Walkways and Patios built with

loose surface materials

The landscaping of pictures 3 to 8 was installed in cooperation with 'Sahin Stonework', all other work by Green Art.



Pea stone is a rounded aggregate, often in ornamental colors such as white or blends of tan and brown. It can be used as a surface material for a walkway, patio or driveway. Although more expensive than ordinary crushed stone, it is still a low-cost material. Since it is not solid, like brick or flagstone, a pea stone surface will eventually need some maintenance, such as weeding and an occasional raking. It is not suitable to areas where snow needs to be plowed or shoveled.

Pea stone surfaces need some kind of edging in order to maintain a separation to abutting surfaces. A granite cobblestone edging retains the loose pea stone, keeps mulch and soil out and gives the walkway a great definition.

Pea stone is not a good material for entrance walkways, since it happens easily that small pebbles are wedged in under a shoe and than tracked into a building, where they will ruin a wood floor in a short time.


Another walkway material is bark mulch. If the path leads through a garden one does not need to install an edging, since the garden bed is covered with the same material. Weeds are usually less of a problem than with pea stone, as long as the mulch layer is thick enough. It should not exceed 1 inch in the bed since many plants are sensitive to heavy layers of mulch, but it can be much thicker on a path.

Obviously, a mulch path is best installed in a garden or woodland. Close to the house, it will track mulch particles into the home.


An example for a pea stone surface:






All borders of the pea stone surface are edged with walls or curbstone.


The sitting area is separated from the parking by small beds that are planted with Fritsch Spirea (Spirea fritschiana) which will form 3-ft.-mounds of lush foliage.


Tables have been placed in the sitting area for use by the customers of this café and bakery. The top of the sitting-wall is planted with culinary herbs and lavender.


The same area during construction. The surface has been cleaned and is ready for excavation of the patio space.


The patio space is prepared with a layer of 3/4 crushed stone in order to insure perfect drainage and avoid a wet surface. After compaction a layer of stone dust is installed on which the pea stone is spread out.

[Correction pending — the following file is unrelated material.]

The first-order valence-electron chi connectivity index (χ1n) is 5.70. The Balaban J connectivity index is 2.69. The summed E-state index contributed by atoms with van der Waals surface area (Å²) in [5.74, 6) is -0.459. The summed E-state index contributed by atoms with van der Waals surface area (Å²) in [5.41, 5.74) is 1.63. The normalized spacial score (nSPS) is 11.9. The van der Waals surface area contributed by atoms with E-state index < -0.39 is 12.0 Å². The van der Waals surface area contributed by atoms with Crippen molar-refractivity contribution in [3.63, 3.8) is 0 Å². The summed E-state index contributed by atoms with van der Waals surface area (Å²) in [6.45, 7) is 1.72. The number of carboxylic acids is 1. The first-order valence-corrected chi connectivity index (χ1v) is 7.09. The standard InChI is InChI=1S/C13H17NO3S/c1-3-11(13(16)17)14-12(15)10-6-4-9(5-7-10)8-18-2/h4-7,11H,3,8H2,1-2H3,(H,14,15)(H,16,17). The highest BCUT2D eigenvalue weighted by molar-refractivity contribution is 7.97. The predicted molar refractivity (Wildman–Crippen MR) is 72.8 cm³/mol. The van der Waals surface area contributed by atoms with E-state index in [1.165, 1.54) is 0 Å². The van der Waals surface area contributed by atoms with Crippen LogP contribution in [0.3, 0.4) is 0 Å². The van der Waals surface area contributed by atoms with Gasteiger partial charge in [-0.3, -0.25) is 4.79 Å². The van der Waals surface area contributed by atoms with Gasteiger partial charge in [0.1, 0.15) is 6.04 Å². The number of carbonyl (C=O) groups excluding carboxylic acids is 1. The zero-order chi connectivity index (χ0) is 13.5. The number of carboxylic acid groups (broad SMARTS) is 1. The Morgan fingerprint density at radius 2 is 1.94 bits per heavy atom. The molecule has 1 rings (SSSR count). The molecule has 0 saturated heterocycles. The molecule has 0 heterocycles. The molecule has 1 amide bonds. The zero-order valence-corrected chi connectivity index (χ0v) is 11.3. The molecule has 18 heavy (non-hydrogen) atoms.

Another project with pea stone and granite edgings:


This patio space on the south side of a home is edged with a mix of blocky  wall stone and cobblestone.


Once the surrounding gardens and center island have grown in the edging will be softened and the tan colored pea stone will contrast with the green of the garden.


To minimize tracking of pea stone into the house slabs of bluestone have been placed in the entrance area.

Larger size pea stone, or round stone, can also be used for patios and walkways. It is not as comfortable to walk on, but it has the advantage that it does not track into the house.

There are two important traditional uses for pea stone in landscaping:




First, it is used in oriental gardens, where it is often raked to achieve a texture that is reminiscent of waves in the ocean.



The second important use is in formal herb gardens and rose gardens. Gardens of renaissance palaces often had extensive systems of walkways and paths that were covered with pea stone.


To facilitate maintenance, it is possible to install landscape fabric under a pea stone walkway, like shown in the following photos. This is especially beneficial if the area is small and surrounded by gardens from where weeds could grow into the walkway.


Installation of a very basic pea stone walk with no base of crushed stone: The soil is cleaned and leveled. Liner is placed on the soil in the shape of the desired pea stone area.




The liner is covered with stone dust. The edges of the liner are pulled upward by one or two inches in order to form a barrier between stone dust and soil. Screened loam is filled in from the back to support the liner and to adopt the liner edge to the grade of the surrounding garden beds.. Rocks can be used as edgings or ornaments.

Mulch as a surface material:



In this location, building restrictions did not allow for stone work, and a path covered with bark mulch was installed instead.

A liner can also be installed, in the same way as described above, to minimize weed growth on mulched areas.



Garden beds and mulch walkway form one unit. Mulch is also suitable for woodland paths and is a nice material to walk on.



Painting with


Artistic Masonry Directions  


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